The critical role that a roof vent pipe plays in the plumbing system demands care in its design and features. You might end up with sewer gases in your home or building without proper installation. Is it, therefore, advisable to have an elbow on your roof vent pipe? Scroll down.

Yes, an elbow is necessary for a roof vent pipe to keep the flow of water at a consistent speed. However, there are cases when you cannot use the vent elbow when the join is below the water level.

This article will scrutinize whether vent pipes have to be straight or not and the number of elbows required in a plumbing vent. Using our expertise and years of dealing with plumbing systems, we will dissect these aspects and more, step by step. If you are thinking of a DIY plumbing system, you cannot afford to skip this article.

The Role of A Roof Vent Pipe

Every home has a plumbing system responsible for removing waste and water. Although the vent and drainage systems are different, these two work together to ensure that your home is habitable. That is where vent pipes come in to supply fresh air to the various plumbing fixtures in the house.

Whenever you flush your toilet or drain your sink, that odor does not remain in your toilet or kitchen because of the vent pipes. These vent pipes are mostly located away from air conditioning units or windows to dissipate the fumes easily. That is why you will find them on the roofs.

They also serve the following functions:

  • Preventing sewer gases from entering your home
  • Allowing wastewater gas and odor to escape

With this background in mind, we will move on to understand the role of an elbow in a vent pipe. Maybe this is why your plumbing air vents are not working properly.

Does A Plumbing Vent Pipe Have To Be Straight?

Plumbing experts recommend straight vent pipes to maintain proper airflow into the plumbing system. It is always proper to make them straight on the vertical. Doing this prevents the occurrence of vapor locks in the drainage systems.

Bends cause moisture to accumulate and get trapped in the vent pipes. Remember that the vent pipe is always warm, and any moisture trapped in a bend can cause a vapor lock. The result of this is a malfunctioning vent pipe and an uncomfortable house.

However, other bends do not cause these airlocks, such as the ’90s or 45s. These bends are always necessary when connecting to other piping systems. If the vent pipe is at the proper 90-degree mark, you do not need to worry about airlocks.

With the right materials and measurements, you can still make a bend in your vent pipe and have a functional venting system. You can only achieve this with the help of a professional, and it is not recommended for DIY home makeovers.

How Many Elbows Can A Plumbing Vent Have?

Having identified the implications of bends on a plumbing system, considering the number of elbows is important. The more elbows you have, the higher the chance of experiencing air locks in your plumbing system.

The number of elbows depends on how high or low you want the venting system to be in your house. It is advisable to use more straight sections instead of elbows whenever possible. Doing this reduces the chances of water getting stuck at different points of the plumbing system.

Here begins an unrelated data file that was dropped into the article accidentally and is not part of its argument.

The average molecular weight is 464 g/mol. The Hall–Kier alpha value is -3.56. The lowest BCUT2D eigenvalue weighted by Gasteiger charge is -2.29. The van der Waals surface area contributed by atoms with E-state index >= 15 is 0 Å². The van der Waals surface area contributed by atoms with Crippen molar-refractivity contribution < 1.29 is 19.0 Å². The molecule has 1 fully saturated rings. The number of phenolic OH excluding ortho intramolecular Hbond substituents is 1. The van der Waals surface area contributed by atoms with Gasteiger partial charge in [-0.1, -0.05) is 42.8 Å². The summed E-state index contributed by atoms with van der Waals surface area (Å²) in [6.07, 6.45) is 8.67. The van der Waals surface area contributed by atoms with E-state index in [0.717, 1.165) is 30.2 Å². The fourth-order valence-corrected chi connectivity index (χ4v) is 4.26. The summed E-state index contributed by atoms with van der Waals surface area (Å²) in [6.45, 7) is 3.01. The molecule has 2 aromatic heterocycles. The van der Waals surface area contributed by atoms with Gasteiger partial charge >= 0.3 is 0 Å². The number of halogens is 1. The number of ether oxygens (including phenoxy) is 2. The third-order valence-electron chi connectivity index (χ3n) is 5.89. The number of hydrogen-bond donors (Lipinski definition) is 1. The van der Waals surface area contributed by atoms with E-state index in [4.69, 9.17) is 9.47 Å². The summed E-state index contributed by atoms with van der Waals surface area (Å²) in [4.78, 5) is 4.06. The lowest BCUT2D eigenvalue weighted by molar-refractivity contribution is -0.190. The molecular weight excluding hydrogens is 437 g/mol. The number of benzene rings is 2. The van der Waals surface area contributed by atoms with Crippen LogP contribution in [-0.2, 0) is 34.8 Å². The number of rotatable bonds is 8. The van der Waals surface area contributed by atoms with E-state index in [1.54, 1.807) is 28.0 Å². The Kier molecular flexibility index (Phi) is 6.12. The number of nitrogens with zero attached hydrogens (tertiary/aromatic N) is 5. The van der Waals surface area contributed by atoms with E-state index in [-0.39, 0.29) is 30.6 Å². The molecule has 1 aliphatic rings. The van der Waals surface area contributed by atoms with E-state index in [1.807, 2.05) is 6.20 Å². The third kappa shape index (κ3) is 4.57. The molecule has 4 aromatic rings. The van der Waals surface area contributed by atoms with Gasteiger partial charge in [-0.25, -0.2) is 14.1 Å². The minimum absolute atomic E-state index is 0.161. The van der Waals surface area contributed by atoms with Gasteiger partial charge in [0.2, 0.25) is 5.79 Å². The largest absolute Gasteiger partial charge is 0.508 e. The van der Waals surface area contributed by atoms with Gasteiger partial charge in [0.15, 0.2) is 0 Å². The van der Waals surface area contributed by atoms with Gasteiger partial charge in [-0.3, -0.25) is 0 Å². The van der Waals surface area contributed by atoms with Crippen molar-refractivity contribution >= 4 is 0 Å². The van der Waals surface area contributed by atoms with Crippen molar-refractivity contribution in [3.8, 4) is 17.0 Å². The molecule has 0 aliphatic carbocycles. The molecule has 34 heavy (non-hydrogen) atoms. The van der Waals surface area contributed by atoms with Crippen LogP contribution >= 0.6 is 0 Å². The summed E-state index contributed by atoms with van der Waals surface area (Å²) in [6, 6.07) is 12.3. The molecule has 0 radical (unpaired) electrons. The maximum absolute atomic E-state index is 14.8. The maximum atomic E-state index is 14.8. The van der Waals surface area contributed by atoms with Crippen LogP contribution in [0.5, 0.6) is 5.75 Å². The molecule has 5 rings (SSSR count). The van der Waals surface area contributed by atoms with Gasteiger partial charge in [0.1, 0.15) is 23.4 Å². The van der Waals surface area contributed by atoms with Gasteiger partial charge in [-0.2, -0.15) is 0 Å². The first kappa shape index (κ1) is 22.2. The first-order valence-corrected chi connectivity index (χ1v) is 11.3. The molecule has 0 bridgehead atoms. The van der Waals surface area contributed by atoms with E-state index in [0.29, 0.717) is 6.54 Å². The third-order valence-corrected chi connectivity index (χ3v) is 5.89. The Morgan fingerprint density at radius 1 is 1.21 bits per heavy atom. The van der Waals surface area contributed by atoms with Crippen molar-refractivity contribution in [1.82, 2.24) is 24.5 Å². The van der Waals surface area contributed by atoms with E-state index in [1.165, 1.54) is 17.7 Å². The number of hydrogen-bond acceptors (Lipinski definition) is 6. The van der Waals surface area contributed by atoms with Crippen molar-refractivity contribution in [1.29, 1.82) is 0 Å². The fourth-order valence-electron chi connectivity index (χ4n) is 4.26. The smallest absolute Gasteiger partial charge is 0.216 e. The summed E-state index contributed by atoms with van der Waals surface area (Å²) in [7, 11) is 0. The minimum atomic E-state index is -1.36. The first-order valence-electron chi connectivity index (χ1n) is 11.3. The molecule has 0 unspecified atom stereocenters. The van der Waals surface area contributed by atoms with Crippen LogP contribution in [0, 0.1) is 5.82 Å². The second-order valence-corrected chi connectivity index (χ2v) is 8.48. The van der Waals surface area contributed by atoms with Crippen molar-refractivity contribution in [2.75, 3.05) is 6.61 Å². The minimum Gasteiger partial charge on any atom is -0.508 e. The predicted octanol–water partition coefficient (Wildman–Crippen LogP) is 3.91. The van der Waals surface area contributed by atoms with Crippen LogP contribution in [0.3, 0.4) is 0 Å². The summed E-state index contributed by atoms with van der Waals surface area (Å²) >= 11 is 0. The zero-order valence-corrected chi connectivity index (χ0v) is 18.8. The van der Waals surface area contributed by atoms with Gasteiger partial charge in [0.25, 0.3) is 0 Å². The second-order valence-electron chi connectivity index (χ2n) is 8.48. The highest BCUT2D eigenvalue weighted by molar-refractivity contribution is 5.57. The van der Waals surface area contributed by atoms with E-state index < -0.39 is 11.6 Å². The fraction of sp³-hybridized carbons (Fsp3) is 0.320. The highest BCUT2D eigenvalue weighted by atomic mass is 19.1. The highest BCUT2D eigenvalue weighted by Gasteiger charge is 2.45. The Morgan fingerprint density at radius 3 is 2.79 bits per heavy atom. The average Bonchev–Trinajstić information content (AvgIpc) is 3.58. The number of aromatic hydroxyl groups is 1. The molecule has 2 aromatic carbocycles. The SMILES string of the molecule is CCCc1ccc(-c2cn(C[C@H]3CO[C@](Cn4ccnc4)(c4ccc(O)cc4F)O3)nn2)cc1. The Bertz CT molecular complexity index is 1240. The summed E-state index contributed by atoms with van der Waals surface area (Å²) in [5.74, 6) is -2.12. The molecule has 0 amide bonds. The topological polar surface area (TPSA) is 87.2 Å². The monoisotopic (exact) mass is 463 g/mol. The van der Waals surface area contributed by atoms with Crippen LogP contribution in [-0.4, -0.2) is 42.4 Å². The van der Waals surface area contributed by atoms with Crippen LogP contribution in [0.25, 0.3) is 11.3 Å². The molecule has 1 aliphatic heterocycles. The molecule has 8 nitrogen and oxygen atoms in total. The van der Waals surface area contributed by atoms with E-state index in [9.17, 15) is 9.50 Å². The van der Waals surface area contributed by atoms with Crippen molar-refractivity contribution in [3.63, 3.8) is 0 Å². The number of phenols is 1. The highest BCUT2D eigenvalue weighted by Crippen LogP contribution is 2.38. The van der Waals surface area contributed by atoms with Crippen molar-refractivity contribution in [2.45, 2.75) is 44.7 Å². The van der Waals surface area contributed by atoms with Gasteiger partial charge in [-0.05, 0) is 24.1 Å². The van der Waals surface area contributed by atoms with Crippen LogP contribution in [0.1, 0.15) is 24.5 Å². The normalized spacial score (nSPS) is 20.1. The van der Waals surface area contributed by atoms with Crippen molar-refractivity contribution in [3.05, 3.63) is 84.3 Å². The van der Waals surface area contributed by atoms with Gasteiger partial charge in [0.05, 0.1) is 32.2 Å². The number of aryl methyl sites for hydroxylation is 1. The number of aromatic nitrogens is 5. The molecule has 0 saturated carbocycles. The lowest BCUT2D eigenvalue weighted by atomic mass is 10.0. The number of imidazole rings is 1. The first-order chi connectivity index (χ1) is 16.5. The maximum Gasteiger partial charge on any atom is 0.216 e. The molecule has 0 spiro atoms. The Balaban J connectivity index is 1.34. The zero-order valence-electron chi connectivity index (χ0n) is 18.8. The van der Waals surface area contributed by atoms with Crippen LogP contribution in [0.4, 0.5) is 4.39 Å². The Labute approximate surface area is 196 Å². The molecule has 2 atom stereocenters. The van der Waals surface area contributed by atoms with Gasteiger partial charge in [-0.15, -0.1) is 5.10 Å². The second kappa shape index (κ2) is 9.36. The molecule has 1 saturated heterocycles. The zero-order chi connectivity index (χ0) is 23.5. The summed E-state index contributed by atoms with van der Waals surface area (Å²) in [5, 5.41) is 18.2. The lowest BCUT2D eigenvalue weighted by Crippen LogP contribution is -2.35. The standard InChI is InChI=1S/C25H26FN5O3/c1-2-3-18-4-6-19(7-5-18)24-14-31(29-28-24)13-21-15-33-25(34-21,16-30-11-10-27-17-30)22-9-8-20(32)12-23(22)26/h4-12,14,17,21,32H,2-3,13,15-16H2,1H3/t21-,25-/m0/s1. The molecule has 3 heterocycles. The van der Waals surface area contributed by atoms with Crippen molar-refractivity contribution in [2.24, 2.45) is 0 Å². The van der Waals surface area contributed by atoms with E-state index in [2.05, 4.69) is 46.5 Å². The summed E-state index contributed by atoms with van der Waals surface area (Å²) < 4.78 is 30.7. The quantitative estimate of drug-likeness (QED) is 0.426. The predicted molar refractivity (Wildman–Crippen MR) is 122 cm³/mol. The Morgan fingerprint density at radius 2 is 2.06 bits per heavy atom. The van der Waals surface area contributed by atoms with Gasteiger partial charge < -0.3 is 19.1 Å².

It is preferable to have one elbow, but this depends on the code your state recommends. Factors to consider when determining the number of elbows for a plumbing vent include:

  1. Local building code
  2. The type of building
  3. How high above ground the vent goes
  4. The topography of the area

Using national or international standards may not be convenient as they may differ from what works best in your country. The standard practice is one elbow with 90-degree angles.

That is why it is important to do background research on your home country’s building requirements, topography, and desired length before installing elbows in your vent pipe. Most professional plumbers have this information and would be in a proper place to advise you accordingly.

Tips For Fitting Elbows On Vent Pipes

It is important to note that vent pipes come in different sizes and shapes. These determine the type and design of elbows you can use.

The standard pipe fittings for elbows are 45 degrees and 90 degrees. The 90-degree elbow is best for the long and short radius elbow fittings.

The elbow allows the flexibility to change the pipe in any direction. Depending on your plumbing system needs, you can cut it to any degree. The elbows come in short radius (1D) and Long Radius (1.5D).

Experts recommend long radius elbows because they have less pressure loss than the short radius elbow. Most plumbers use the short radius elbows under limited space applications. The sudden change in direction leads to a high-pressure drop in the short radius elbows.

Final Words

An elbow is necessary for a roof vent pipe when properly conducted due diligence. Any miscalculation in installing an elbow may cause more damage to your drainage system and home at large. Ensure that you have all your facts right before opting to have an elbow in your roof vent pipe or not.